. . . and it’s not even about the war. There’s no wall to wall action. In fact, World War II is merely the setting – a backdrop so to speak – and the battles are all downplayed in favor of giving the audience a glimpse into the brilliance (or insanity) of the historically significant character, Patton. From the script on up, everything plays out wonderfully to bring the famous general to life on screen, and after watching George C. Scott deliver his Oscar-worthy performance, I find it hard to believe there were a number of actors on the list above his name.

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George C. Scott’s performance of Patton is one I consider the greatest given of any war film. Patton is a champion for freedom while sometimes equally as much of a tyrant as the ones he’s trying to put down, he’s a monster and a hero, and neither he nor the filmmakers give a damn about political correctness. I found the character to be an overly harsh prick, myself, but in some strange way, very likeable and sympathetic, and when watching the movie again I don’t look at the screen and say, `Hey, there’s George C. Scott.’ Instead it’s, `Hey, there’s Patton.’ Not very many film characters have a personality strong enough to overtake the actor playing them. I appreciate that depth and that degree of realism, this attention to detail on the parts of Scott and Schaffner.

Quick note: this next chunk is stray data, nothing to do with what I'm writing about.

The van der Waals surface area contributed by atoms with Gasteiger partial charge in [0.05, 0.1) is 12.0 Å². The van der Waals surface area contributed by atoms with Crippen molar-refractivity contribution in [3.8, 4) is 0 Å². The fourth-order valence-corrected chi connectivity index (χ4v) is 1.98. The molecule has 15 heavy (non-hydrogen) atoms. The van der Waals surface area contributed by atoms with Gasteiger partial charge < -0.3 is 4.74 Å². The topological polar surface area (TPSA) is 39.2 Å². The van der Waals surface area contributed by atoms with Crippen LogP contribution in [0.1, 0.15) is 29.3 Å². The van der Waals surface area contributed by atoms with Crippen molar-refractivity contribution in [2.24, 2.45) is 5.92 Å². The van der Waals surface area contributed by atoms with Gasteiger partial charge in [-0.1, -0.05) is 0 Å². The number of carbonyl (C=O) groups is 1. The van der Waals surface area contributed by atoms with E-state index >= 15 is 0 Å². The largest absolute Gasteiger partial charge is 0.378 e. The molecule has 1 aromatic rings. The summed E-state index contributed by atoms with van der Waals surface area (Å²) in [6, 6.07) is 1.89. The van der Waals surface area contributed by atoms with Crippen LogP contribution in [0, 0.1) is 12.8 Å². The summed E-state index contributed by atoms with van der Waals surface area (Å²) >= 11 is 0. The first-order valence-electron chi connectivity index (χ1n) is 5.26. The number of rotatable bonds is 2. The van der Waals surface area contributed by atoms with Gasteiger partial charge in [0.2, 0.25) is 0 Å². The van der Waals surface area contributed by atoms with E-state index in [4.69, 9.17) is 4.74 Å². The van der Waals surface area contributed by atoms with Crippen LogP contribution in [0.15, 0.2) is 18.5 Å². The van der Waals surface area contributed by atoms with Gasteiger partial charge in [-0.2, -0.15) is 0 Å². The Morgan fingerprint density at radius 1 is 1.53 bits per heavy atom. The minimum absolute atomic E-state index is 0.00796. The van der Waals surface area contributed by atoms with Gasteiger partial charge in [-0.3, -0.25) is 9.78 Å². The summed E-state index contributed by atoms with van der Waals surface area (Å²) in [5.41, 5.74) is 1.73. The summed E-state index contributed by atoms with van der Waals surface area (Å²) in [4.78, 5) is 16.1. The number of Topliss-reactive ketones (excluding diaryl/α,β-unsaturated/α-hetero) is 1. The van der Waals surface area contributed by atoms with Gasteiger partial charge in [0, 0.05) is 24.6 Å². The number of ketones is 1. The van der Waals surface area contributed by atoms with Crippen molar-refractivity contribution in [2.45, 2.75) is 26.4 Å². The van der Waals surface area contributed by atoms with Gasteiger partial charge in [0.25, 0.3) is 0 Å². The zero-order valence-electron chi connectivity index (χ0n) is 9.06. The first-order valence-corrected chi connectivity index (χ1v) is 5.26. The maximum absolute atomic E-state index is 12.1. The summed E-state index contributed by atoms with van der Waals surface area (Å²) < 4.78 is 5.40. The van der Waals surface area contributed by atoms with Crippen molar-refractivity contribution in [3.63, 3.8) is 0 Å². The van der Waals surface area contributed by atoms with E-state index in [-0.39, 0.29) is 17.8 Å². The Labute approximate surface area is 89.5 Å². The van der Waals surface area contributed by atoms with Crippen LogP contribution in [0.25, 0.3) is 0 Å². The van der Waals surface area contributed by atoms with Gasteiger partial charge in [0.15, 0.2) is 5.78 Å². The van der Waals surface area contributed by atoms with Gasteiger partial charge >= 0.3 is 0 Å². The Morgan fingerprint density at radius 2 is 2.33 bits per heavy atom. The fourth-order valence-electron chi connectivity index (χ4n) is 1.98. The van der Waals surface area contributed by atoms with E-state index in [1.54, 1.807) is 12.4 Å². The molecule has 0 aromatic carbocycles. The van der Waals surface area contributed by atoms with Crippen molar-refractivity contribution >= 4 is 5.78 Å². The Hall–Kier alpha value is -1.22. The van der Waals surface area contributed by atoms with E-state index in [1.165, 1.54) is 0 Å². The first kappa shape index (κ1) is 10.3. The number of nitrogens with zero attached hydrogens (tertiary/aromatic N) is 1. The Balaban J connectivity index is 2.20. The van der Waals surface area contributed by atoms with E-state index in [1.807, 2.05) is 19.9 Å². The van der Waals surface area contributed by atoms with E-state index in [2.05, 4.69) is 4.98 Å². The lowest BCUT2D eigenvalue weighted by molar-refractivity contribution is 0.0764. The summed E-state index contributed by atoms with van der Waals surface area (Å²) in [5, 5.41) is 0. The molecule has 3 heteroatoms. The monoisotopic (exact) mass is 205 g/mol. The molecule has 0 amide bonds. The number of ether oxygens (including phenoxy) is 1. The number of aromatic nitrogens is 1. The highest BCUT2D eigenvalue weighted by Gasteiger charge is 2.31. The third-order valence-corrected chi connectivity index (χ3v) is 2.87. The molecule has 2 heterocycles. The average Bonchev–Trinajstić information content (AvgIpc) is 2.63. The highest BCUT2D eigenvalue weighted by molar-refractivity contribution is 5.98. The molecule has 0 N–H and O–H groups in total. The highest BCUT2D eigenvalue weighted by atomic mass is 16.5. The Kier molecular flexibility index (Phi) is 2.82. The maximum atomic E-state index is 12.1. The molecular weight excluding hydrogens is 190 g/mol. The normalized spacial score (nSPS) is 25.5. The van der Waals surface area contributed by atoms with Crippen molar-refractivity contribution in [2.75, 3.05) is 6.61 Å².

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Schaffner surprised me by somehow managing to capture my interest on a subject matter I’d ordinarily write off as too silly (Planet of the Apes); two years later, he applied that same technical know how, craft, and intelligent storytelling towards a film whose subject appeals to me from the get go, and once again I’m impressed. There are some great war films out today; however, Schaffner’s take pursued the most unique perspective in all realms, and captured my imagination with such ease . . . I can’t help but come back to it over other war films.